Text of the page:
For the evening, I dressed in my newly purchased dress, and took more pictures of the stunning sunset.  Sunsets, no matter how many times you see them, never get old.  I could watch the sunset, watercoloring the horizon with God's special paint pallet every night of my life, and never find it dull.  But the sunsets on Boracay were nothing short of miraculous.

For our last dinner we went for an all rib night which was good, but not fantastic.  We met some other random ex-pats.    We were sad to leave, but we will be back.  It was a lovely vacation, and a fantastic way to celebrate our anniversary.

Saturday, February 12, 2011

Boracay (part three)

Continuing the story of the Philippines.
Towards the middle of our trip, during the night I had an misanthropic visitor.  I could feel the bite, but I didn't feel his disease fraught limbs crawling across my face.  Waking up, I could feel that something about my eye wasn't right.  It wasn't painful, but it was obviously swollen, tightened and tender.  A glance in mirror begat an infantile scream.  Not only did my hair stick out in all directions (as it usually does in the morning) resembling a Medusa do, but to add to that initial hideousness, my eye had swollen to resemble Quasimodo.
The friendly staff at the "Blue Mango" gasped in horror. I felt seriously disfigured, and self-conscious that it looked like our romantic honeymoon had gone violently array ending in my swollen eye.  Immediately, after I insisted that my husband had not abused me, they suggested the culprit was a cockroach.  I blew it off, until two other Phillippinos suggested the same thing.  So I googled it.  Cockroaches do bite.  And they typically bite near the eye!  Conclusion: Who knows, but I sure as hell have an increased fear of those radioactive-immune critters.

Every morning, as part of our package, a free breakfast, American or Phillippino style, according to our choice, was delivered to our room.  A delicious breakfast, on a balcony overlooking the magnificent the great blue is a fantastic way to gear up the day, with or without a swollen eye that makes you look like the pitiful partner in a disparaging relationship.  It sure beats seaweed soup, rice and kimchi in the school cafeteria.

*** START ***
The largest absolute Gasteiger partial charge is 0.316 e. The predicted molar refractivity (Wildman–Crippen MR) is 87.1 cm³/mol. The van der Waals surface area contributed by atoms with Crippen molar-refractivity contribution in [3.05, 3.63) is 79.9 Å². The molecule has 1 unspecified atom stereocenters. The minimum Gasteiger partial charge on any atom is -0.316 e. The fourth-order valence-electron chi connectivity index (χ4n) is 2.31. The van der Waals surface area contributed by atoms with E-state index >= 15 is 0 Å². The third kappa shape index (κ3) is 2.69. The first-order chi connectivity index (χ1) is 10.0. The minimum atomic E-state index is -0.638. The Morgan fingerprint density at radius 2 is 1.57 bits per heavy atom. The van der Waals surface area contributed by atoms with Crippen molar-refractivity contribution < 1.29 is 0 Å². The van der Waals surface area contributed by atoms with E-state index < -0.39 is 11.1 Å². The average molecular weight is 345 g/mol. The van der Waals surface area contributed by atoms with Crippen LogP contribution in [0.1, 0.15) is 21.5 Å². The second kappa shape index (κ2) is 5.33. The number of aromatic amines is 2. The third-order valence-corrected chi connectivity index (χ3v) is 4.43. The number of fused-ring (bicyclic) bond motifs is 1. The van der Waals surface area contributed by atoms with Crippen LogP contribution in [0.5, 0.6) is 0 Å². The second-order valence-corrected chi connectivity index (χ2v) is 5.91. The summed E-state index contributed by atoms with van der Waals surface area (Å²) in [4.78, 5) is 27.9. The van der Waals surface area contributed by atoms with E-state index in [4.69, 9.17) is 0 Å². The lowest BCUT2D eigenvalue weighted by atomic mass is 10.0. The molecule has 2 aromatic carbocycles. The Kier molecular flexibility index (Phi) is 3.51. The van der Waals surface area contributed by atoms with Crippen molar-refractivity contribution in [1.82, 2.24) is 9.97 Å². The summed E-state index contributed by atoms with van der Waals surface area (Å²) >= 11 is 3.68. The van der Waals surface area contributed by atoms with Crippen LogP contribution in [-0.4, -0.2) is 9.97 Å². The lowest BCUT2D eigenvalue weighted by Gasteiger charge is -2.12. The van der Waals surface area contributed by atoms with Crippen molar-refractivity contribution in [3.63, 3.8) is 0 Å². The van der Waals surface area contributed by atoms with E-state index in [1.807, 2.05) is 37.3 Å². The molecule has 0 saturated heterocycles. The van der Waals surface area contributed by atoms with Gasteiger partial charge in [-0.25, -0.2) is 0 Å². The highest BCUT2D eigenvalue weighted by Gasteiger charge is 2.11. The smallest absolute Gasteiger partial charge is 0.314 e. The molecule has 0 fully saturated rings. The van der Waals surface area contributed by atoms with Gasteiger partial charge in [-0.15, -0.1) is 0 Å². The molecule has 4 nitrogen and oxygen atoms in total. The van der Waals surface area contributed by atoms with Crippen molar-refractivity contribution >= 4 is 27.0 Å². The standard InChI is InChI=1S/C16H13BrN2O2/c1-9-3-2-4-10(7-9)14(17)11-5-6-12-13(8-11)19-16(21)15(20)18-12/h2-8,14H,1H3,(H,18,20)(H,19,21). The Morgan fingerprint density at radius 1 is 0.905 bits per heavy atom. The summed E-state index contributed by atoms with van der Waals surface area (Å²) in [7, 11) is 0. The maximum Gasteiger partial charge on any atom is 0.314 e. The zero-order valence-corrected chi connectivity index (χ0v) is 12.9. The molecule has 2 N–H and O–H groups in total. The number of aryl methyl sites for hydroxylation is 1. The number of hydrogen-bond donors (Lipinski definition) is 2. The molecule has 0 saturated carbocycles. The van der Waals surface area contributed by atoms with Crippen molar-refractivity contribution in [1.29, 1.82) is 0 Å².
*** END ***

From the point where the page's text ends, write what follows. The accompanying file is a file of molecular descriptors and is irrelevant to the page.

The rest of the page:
You'll never believe the vintage shirts in Korea.  Love them.

The morning of my transformation from honeymooner to Quasimodo hiding behind my movie star glasses, we went on a island hopping trip.  First stop was "Crystal Cove."  An island with caves, coves and amazing views.
The wildlife was amazingly friendly. 

Someone was hungry so he bought seaweed flavored Pringles.  They don't even offer that flavor in Korea, but if they did, you better believe we would be buying that delicious green chip everyday.

We stopped to suck on the juice of a coconut.  It wasn't as sweet as I expected it to be.
One of the islands, boys surrounded our incoming boat as a recreational hobby.  They were like fish, born to the water, but occasionally climbing on the arms of he boat.  I especially enjoyed their entertainment when leaving the harbor.  They climbed onto the outer balancing arm, sang a "K pop" song "Nobody but you" and backflipped into the water.  It's on the video when we get it back up on youtube.

Our guide, stopping to allow us time for snorkeling dove into the aquatic blue  to deliver treasures from the deep. This puffer fish surprisingly never showed his displeasure by puffing. We passed him around and were allowed to pet him. He was squishier than I expected.

Two different kinds of starfish were also part of the treasure collection.  They were all thrown back to their homes in the end, alive and well.
This shy child sat taciturn watching the foreigners but refusing to speak.  She was adorable though.

After asking where the best place for seafood, we were directed to the wet market called "Di talipapa"  Here you could purchase your seafood live or dead, depending on your wallet and desire, take it to any of the nearby restaurants and for a small price have them cook it for you.  We choose a dead lobster.  It was delicious both in my mouth and in my wallet.

the restaurant we choose was teeming with folks.

sharing a beer that I could only stomach with three or four slices of lime masking the flavor.